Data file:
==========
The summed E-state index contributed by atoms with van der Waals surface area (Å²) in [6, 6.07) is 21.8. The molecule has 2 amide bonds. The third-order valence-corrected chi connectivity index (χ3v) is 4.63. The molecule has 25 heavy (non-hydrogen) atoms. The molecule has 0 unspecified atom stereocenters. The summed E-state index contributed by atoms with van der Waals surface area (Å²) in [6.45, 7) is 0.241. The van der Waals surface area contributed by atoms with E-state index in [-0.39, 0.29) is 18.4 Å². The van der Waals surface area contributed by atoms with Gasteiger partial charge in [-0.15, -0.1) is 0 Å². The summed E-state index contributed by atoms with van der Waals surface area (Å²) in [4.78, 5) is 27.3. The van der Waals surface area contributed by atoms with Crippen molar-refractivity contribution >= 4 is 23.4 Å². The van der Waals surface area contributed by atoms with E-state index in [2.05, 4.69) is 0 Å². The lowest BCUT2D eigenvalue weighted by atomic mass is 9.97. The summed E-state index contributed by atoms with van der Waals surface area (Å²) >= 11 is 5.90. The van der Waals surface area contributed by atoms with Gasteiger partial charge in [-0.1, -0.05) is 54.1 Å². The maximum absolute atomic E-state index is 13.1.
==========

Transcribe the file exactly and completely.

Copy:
The summed E-state index contributed by atoms with van der Waals surface area (Å²) in [6, 6.07) is 21.8. The molecule has 2 amide bonds. The third-order valence-corrected chi connectivity index (χ3v) is 4.63. The molecule has 25 heavy (non-hydrogen) atoms. The molecule has 0 unspecified atom stereocenters. The summed E-state index contributed by atoms with van der Waals surface area (Å²) in [6.45, 7) is 0.241. The van der Waals surface area contributed by atoms with E-state index in [-0.39, 0.29) is 18.4 Å². The van der Waals surface area contributed by atoms with Gasteiger partial charge in [-0.15, -0.1) is 0 Å². The summed E-state index contributed by atoms with van der Waals surface area (Å²) in [4.78, 5) is 27.3. The van der Waals surface area contributed by atoms with Crippen molar-refractivity contribution >= 4 is 23.4 Å². The van der Waals surface area contributed by atoms with E-state index in [2.05, 4.69) is 0 Å². The lowest BCUT2D eigenvalue weighted by atomic mass is 9.97. The summed E-state index contributed by atoms with van der Waals surface area (Å²) >= 11 is 5.90. The van der Waals surface area contributed by atoms with Gasteiger partial charge in [-0.1, -0.05) is 54.1 Å². The maximum absolute atomic E-state index is 13.1.